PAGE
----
Scenes From A Storm: Part 3

Just before noon, Eversource reported 784 Westport customers without power. That’s 6.18% of the town.

In Weston, 366 customers lacked electricity — 9.39% of the town.

Statewide, the total was 85,360 — 6.61% of all Connecticut customers.

Canal Road and Beach (Photo/Gene Borio)

Saugatuck Island (Photo/Bobbi Essagof)

New Creek Road, near Beachside Avenue (Photo/Jacque O’Brien)

Parker Harding Plaza, from inside Lululemon … (Photo/Jennifer Johnson)

… while inside, shoppers flocked to make last-minute purchases. They used the Main Street entrance. (Photo/Jennifer Johnson)

Saugatuck River at Taylor Place parking lot. (Photo/Jennifer Johnson)

One tree took down 2 others on its way down, near Cross Highway. (Photo/David Pogue)

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Among the many trees down in today’s storm: an oak on Compo Road North. It was heavier than it looked, with all kinds of vines.

Roger Wolfe called his friend Terry Brannigan. He and his son Terry Jr. came right over, and took care of it.

The Brannigans, to the rescue. (Photos/Roger Wolfe)

“That’s the kind of people they are,” Roger says.

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Partrick Lane (Photo courtesy of Chip Stephens)

Grove Point flooding crested around 11:15 a.m. (Photo/John Kantor)

Homes at Old Mill Beach, (Photo/Matt Murray)

Gloria in Gray’s Creek (Photo/Gene Fignar)

The storm was not yet over this morning. But utility crews were already out on Rex Lane off Greens Farms Road, putting up a new pole. (Photo/Jacque O’Brien)

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The Westport Office of Emergency management says:

Temperatures will quickly drop below freezing, and are expected to remain below freezing until Tuesday.

In the event of flash freezing, Fire Chief Michael Kronick says: “If you must travel, keep a flashlight, food and water in your vehicle in case of an emergency. Allow extra time as some roads may be icy and dangerous if untreated. Please do not drive around barricades or through waters of unknown depth.”

If you lose power to your home during freezing temperatures, follow these steps:

Notify Eversource of an outage: https://www.eversource.com/cg/customer/reportoutage

Now is the time to check your generators and charge your devices in the event of a power outage. Have a battery powered radio on hand.

Stay Safe! Never go near downed power lines including cable TV feeds. They may be live with deadly voltage.

 Stay Warm! On top of dressing in layers and huddling under extra blankets, hang your darker ones on the windows to draw in heat. Keep doors and windows closed and use towels to block drafts around them. If necessary, move to your basement, which may be more insulated by the ground.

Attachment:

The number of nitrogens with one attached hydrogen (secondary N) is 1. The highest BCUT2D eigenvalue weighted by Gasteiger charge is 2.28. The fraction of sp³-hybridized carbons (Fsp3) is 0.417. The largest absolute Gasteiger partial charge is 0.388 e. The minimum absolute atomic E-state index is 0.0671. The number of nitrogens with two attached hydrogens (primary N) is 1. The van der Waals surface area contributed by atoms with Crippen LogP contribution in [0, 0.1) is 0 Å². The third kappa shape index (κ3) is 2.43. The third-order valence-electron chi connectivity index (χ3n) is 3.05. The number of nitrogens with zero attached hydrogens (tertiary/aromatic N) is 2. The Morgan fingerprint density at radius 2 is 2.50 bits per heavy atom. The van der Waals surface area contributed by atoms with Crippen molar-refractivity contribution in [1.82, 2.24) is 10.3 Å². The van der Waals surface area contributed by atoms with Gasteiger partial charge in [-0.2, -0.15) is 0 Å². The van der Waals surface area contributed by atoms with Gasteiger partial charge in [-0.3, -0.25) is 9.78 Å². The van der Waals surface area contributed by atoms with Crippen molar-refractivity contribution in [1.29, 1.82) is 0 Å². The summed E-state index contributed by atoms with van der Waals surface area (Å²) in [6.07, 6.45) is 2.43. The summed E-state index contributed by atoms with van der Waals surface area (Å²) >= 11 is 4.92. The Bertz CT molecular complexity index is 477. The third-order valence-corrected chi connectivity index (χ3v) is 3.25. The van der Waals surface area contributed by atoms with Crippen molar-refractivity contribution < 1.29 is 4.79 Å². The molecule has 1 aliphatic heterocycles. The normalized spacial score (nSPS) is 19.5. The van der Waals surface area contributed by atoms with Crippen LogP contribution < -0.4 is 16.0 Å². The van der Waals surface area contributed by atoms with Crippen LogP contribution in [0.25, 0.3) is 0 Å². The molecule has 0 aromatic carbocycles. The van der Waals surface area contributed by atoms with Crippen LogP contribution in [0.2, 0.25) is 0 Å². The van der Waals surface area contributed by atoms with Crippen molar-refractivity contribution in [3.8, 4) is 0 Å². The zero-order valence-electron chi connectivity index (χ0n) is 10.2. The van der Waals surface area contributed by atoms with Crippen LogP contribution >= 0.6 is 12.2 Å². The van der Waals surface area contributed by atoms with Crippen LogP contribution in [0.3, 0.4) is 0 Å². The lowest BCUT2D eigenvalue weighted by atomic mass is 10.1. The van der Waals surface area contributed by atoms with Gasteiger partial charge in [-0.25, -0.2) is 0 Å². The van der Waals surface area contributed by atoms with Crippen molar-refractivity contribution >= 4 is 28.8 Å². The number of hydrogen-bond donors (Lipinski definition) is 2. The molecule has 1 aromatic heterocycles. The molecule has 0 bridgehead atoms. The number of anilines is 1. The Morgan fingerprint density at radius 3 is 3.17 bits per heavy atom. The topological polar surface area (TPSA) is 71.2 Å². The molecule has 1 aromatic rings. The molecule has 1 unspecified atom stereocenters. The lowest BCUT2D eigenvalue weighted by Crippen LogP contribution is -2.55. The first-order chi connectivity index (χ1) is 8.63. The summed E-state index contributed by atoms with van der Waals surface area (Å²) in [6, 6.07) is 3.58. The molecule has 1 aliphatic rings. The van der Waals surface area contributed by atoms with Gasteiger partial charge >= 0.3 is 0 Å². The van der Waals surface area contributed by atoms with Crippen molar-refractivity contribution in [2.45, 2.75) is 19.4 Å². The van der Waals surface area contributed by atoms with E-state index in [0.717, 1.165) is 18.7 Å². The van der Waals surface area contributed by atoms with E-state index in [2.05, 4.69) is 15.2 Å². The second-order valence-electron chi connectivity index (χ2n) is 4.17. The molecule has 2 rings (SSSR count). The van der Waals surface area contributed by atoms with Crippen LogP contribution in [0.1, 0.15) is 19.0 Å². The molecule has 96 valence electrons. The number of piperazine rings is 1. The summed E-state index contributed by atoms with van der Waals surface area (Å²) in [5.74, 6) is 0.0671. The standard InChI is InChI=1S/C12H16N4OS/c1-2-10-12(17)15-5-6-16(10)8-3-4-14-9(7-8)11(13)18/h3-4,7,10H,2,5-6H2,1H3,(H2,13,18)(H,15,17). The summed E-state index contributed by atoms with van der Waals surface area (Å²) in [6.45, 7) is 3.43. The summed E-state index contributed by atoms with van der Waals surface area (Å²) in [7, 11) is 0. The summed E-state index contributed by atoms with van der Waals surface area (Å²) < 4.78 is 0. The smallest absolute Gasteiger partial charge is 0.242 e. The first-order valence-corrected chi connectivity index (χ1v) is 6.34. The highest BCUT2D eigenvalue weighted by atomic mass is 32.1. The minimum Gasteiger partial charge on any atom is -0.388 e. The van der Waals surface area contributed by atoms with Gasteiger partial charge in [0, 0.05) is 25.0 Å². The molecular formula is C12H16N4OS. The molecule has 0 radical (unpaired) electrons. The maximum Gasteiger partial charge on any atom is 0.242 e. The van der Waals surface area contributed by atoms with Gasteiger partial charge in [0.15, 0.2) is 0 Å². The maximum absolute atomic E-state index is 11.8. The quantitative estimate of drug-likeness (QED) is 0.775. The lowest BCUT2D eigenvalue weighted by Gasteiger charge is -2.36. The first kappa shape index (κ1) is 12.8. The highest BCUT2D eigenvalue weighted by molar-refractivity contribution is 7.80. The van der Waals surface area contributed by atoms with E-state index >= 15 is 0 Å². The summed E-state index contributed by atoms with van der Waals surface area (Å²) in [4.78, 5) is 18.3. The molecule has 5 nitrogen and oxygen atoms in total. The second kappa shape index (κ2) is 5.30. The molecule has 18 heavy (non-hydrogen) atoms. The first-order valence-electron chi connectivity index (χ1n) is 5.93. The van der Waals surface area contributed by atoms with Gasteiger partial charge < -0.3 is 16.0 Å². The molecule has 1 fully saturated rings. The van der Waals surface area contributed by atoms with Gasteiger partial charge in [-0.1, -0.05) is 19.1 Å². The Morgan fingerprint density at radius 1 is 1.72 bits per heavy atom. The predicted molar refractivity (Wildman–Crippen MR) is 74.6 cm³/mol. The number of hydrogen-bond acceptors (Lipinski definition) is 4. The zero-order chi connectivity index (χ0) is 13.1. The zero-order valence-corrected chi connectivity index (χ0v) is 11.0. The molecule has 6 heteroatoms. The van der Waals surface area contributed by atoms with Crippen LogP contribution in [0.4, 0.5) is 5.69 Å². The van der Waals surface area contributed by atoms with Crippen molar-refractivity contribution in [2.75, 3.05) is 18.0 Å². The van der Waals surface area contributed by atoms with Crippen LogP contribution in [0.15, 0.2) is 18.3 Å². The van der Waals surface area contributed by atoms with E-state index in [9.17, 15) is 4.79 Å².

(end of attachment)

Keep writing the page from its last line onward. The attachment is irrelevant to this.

Never use charcoal grills or camp stoves indoors. Deaths have occurred when consumers burned charcoal or used camp stoves in enclosed spaces, which produced lethal levels of carbon monoxide.

Never use a generator inside a home, basement, shed or garage, even if doors and windows are open. Keep generators outside and far away from windows, doors, and vents. Read and follow instructions on the generator label and in the owner’s manual. Any electrical cables you use with the generator should be free of damage and suitable for outdoor use.

Use caution with candles. If possible, use flashlights instead. If you must use candles, do not burn them on or near anything that can catch fire. Never leave burning candles unattended. Extinguish candles when you leave the room.

Listen for updates. If you’re using a cellphone, choose texting over calling to keep phone lines free, or use your landline. Save 911 for emergencies.

Sign up for local EMERGENCY ALERTS: Text 06880 to 888777. Or sign up now at www.nixle.com

 

 

3 responses to “Scenes From A Storm: Part 3

  1. After viewing all the photos of what was called a mostly wind storm I have admiration for what you Nutmeggers go through when the streets are flooded, trees end up on the roads, the sun disappears amidst gray skies, and below-freezing temperatures. I thank all the photographers for going out to capture the havoc the storm unleashed instead of staying indoors where it is warmer. This looks to be a cold, gray, watery time for celebrating Christmas but I know the New England spirit will not be defeated. I and my family lived mostly in Westport with time spent in Rowayton and Weston, and two years in Massachusetts. I look at these photos and wonder how I survived the 22 years of Connecticut winters before moving to Tucson, Arizona, over 50 years ago. While these photos I receive help keep Westport in my life I will never forsake the sun and heat of Tucson for one day of New England weather! Happy holidays to you all.

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